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|Title:||Knockdown of a novel G-protein pathway suppressor 2 (GPS2) leads to shrimp mortality by exuvial entrapment during ecdysis|
Thailand National Center for Genetic Engineering and Biotechnology
Shrimp Genetic Improvement Center
|Keywords:||Agricultural and Biological Sciences;Environmental Science|
|Citation:||Fish and Shellfish Immunology. Vol.37, No.1 (2014), 46-52|
|Abstract:||A novel G-protein pathway suppressor 2 (GPS2) has been identified from hemocytes of the whiteleg shrimp Penaeus vannamei (Pv) and appears to play a role in ecdysis. The full-length of PvGPS2 cDNA consisted of a 1230-bp open reading frame, encoding 409 deduced amino acids with significant sequence homology to GPS2 sequences of crustaceans and insects. RT-PCR revealed that PvGPS2 was expressed in all P.vannamei tissues examined, but that expression was molt stage specific in eyestalk tissue. Relative expression was higher in the period before molting (i.e., intermolt and pre-molt stages) than in the post-molt stage. When double-stranded RNA (dsRNA)-mediated RNA interference was employed to inhibit PvGPS2 formation in shrimp, it led to significant mortality due to unsuccessful separation of new cuticle from old cuticle (exuvial entrapment) during ecdysis. © 2014 Elsevier Ltd.|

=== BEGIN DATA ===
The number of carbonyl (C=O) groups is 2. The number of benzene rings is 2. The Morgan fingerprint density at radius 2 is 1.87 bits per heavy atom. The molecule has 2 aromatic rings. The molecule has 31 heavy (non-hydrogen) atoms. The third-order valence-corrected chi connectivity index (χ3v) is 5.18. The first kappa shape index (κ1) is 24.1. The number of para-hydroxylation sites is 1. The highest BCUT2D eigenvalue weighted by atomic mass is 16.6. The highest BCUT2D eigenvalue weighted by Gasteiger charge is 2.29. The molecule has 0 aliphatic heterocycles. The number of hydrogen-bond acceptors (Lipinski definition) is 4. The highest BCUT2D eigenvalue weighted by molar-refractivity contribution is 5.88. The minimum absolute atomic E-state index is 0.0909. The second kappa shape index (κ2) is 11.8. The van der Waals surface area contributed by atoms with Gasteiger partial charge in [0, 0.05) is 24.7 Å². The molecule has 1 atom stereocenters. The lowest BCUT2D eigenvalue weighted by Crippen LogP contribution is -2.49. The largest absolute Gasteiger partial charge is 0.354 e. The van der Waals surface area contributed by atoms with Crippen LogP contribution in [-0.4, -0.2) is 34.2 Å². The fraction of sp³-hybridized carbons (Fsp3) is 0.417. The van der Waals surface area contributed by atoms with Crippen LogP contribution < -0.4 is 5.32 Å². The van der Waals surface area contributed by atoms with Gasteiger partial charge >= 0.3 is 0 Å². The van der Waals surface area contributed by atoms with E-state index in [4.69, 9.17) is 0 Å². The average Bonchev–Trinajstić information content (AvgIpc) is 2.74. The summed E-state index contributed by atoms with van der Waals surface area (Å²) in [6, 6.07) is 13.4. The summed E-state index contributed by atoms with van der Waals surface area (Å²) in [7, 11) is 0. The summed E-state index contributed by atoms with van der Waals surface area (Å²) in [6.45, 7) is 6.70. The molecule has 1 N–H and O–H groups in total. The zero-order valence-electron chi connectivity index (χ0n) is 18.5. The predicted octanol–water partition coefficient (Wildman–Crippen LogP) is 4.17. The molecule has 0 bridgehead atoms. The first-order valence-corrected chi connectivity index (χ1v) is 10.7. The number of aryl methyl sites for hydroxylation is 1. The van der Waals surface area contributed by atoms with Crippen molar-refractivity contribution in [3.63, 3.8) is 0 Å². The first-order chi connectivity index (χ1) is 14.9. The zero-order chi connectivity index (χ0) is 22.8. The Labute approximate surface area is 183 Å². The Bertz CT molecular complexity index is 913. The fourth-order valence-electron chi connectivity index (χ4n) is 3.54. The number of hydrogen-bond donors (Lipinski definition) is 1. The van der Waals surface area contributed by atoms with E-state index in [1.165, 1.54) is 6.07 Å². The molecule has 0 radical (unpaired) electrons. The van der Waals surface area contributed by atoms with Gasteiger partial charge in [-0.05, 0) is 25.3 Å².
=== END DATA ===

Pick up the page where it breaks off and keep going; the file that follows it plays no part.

|Appears in Collections:||Scopus 2011-2015|
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